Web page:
Medical tests: Blood oxygen levels can be measured by an oxygen saturation test or by a blood test. Sometimes the baby will be placed in an oxygen tent and given 100% oxygen to breathe in order to see if the blood oxygen levels increase. If the oxygen levels do increase significantly, it suggests that the low level of oxygen if from a lung problem instead of a heart problem.
An electrocardiogram and chest x-ray is also usually done. The defect is diagnosed by a heart test called an echocardiogram or heart ultrasound. The echocardiogram uses sound waves to form an image of the valves and chambers inside the heart. It is safe and painless and test results are available right away. In some cases, the diagnosis is made before birth during a fetal ultrasound. The earliest time the test can be used to diagnose this problem is when the mother is 18 weeks into her pregnancy.
Another heart test called a heart catheterization will be necessary if the echocardiogram is not completely clear about the heart problem or if additional abnormalities are present that may affect how the surgeon would fix the defect. During this procedure, catheters (thin plastic tubes) are placed into the large blood vessels located in the groin area and gently guided into the heart. Contrast or "dye" is then put into the heart so x-ray pictures can be taken. Pressure measurements and oxygen levels are also obtained. It is more involved then the echocardiogram but is considered very safe. The babies are sedated and given pain medicines during the test. The results are most often available on the same day.
Care and services for patients with TGA are provided in the Congenital Heart and Cardiovascular Surgery clinics at the University of Michigan Health C.S. Mott Children’s Hospital. For more information on our programs and services, or to make an appointment, please call 734-764-5176.
How is TGA treated?
A heart operation will be necessary to correct the defect. While waiting for surgery, a medicine called prostaglandin may be used to keep the ductus arteriosus open and allow for better mixing of red and blue blood. A procedure called a balloon atrial septostomy may be needed to increase mixing of red and blue blood inside the heart and prevent complications of severe cyanosis. This procedure is done during a heart catheterization. A thin plastic tube or catheter is placed into a large vein in the baby's groin. This catheter is then passed into the right atrium and across the small hole in the wall between the right and left atrium. Once the catheter is in the left atrium a balloon is expanded and pulled back through the hole into the right atrium making the hole bigger. This allows more mixing of the red and blue blood and higher oxygen levels while the baby awaits surgery.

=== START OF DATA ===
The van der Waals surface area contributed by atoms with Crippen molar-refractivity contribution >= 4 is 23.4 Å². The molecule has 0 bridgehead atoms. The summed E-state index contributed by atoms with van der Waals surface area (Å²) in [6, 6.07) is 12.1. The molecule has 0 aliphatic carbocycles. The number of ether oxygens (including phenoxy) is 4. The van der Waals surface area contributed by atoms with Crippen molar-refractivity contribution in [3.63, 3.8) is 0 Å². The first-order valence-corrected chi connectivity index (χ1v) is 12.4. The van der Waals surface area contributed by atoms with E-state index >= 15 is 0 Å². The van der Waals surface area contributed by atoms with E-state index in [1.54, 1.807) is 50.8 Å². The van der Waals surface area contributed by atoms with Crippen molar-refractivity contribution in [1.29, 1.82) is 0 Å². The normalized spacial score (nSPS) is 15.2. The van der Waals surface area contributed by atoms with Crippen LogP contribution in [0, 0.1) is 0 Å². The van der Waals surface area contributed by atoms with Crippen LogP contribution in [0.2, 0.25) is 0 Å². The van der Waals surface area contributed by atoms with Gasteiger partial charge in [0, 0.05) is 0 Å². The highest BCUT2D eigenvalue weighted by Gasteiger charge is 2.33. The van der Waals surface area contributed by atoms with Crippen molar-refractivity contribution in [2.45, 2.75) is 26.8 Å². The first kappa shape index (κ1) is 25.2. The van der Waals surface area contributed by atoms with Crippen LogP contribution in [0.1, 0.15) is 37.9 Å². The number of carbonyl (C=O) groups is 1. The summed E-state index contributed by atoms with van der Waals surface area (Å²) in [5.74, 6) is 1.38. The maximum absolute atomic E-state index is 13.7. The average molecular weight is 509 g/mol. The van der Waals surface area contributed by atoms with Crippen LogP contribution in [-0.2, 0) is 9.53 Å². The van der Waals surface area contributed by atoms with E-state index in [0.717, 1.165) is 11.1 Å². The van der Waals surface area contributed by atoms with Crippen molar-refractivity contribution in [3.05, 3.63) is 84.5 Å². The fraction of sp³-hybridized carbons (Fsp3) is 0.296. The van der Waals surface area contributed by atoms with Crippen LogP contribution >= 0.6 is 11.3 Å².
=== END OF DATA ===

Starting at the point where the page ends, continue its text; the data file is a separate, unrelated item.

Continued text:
The age of the child at operation and the kind of operation will depend on the child's symptoms and the precise anatomy of the defect. The surgery most frequently performed for TGA with or without a ventricular septal defect is called an arterial switch operation. In this operation the two blood vessels which are reversed are "switched" back to the correct location. This operation must be done within the first few weeks of the infant's life when both the right and left ventricle are used to pumping blood against the higher pressures found in the fetal circulation.
When a surgeon fixes this defect, an incision is made down the center of the breastbone and the heart is stopped for a short period of time while the body is supported with a heart/lung bypass machine. The aorta and pulmonary artery are divided and reconnected so that the pulmonary artery is connected to the right ventricle (1) and supplies blue blood to the lungs. The aorta is connected to the left ventricle and supplies red blood to the body (2). The coronary arteries are also relocated so that they will receive red blood from the aorta for the heart muscle itself. If there are any septal defects, either in the atrium or the ventricle, these holes are also closed.
At the end of the operation the baby's heart is completely normal both in its connections (anatomy) and in the way the blood flows (physiology). In addition, this operation provides the advantage of keeping the left ventricle on the side of the heart that pumps blood to the body.
If the baby is older at the time of diagnosis or there is an unusual location of one of the coronary arteries, the surgeon may choose to perform an atrial switch operation called a Mustard or Senning operation. For this operation, now rarely used, the incision is made as it is with the arterial switch and the heart/lung bypass machine is used. The venous drainage of blood coming into the heart is rerouted rather switching the arteries that carry blood out of the heart. In this case the blue blood returning to the right atrium is redirected to the left atrium (1), flows to the left ventricle (2) where it is pumped through the pulmonary arteries to the lungs. Red blood returning from the lungs is baffled to the right atrium (3), flows to the right ventricle (4) where it is pumped through the aorta and out to the body. Even though the blood goes to the right location, the heart remains configured so the right ventricle pumps blood to the body and the left ventricle pumps blood to the lungs.